No long bonuses, but lots of nice short fill, like TOMATO, UNICEF, SALSAS, SCIFI, TRAVEL. If you’re looking for some sci-fi to read, I really enjoyed the collection of short stories called “Exhalation.”

Several things I didn’t know, but all gettable with crosses– CHA gio are a Vietnamese spring roll, chancho en piedra is a type of salsa, ETTA Baker is a guitarist, PEKOE is a type of tea, “Fire Shut Up in my Bones” is an opera with three ACTS.

This entry was posted in Daily Puzzles and tagged , , , , , , , . Bookmark the permalink.

11 Responses to Monday, December 27, 2021

  1. Martin says:

    Reminder: while my internet outage lasts, WSJ, WP, Jonesin and UC puzzles will not load from the Puzzle Pointers page. I will be putting them in this Google Drive folder:

    Monday UC and WSJ puzzles are there, and this week’s Jonesin is as well.

    • Jack R Lewis says:

      I feel your pain. Thanks so much for feeding my addiction via an alternate!

    • Derek says:

      TY for setting up the Google Docs link. Will that be a permanent fixture?

      • Martin says:

        Derek, no, only while the puzzles are inaccessible via the Today’s Puzzles page.

        I’ve added tomorrow’s WSJ and UC.

        Hopefully, we’ll be back tomorrow. AT&T has decided to replace 1,500 feet of copper, between four poles! That’s a lot of wire, but it’s over 50 years old and pretty tattered. They’ll be back tomorrow to do the work. Fingers crossed.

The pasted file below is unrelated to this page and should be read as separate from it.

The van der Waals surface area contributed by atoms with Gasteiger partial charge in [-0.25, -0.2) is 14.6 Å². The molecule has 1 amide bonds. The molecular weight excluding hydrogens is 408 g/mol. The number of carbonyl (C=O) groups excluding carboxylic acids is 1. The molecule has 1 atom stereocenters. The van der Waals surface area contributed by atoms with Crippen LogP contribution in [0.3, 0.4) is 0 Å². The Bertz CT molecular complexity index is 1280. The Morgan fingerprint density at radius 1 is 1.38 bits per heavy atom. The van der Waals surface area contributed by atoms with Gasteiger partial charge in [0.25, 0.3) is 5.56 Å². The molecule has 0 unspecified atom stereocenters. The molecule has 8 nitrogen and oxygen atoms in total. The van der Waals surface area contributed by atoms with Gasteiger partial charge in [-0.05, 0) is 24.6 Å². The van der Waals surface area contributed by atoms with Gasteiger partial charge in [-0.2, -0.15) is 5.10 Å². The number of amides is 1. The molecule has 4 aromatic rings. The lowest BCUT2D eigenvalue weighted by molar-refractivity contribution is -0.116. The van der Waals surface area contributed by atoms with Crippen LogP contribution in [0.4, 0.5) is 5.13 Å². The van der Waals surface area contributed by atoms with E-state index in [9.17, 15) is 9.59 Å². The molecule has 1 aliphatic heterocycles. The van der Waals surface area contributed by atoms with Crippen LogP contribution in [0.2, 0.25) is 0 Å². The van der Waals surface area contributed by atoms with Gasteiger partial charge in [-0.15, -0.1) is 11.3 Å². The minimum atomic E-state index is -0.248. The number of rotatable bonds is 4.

2. Alex says:

    NYT: 7 themers?

  3. Lester says:

    WSJ: I had a lot of fun with this puzzle, and as a convertible driver for nearly 40 years, I can confirm to Jim P that I say “pop the top” from time to time.

  4. JohnH says:

    Friday’s TNY had a theme, words of the year. It still played ok as a Friday (pretty easy), but looks like the theme was just the start.

    Today shows not one but two new puzzles, neither explicitly labeled hard (for Monday), but both designed to “test your knowledge,” one of the year’s TV the other of the year’s new books. Of course, not everyone wants a crossword to be a test of cultural knowledge, but I’m sure some will. Unfortunately for print solvers, both are at the extremes of the mag’s non-pdf formatting with a large grid and entries lapping well onto a second page.

    The screen promises more like this through the end of the year.

  5. marciem says:

    UC: 25D: Wanted Burka, didn’t know Niqab so a satisfying “learn some new words & cultural info” puzzle for me. Takbir was the other new one for me.

    Niqab took me here after the solve :

  6. Katie M. says:

    TNY: The Holiday Crossword: Ring in the New
    I can’t figure out why the answer to 30D “A.D.A. part” is ASST. Any ideas?

Comments are closed.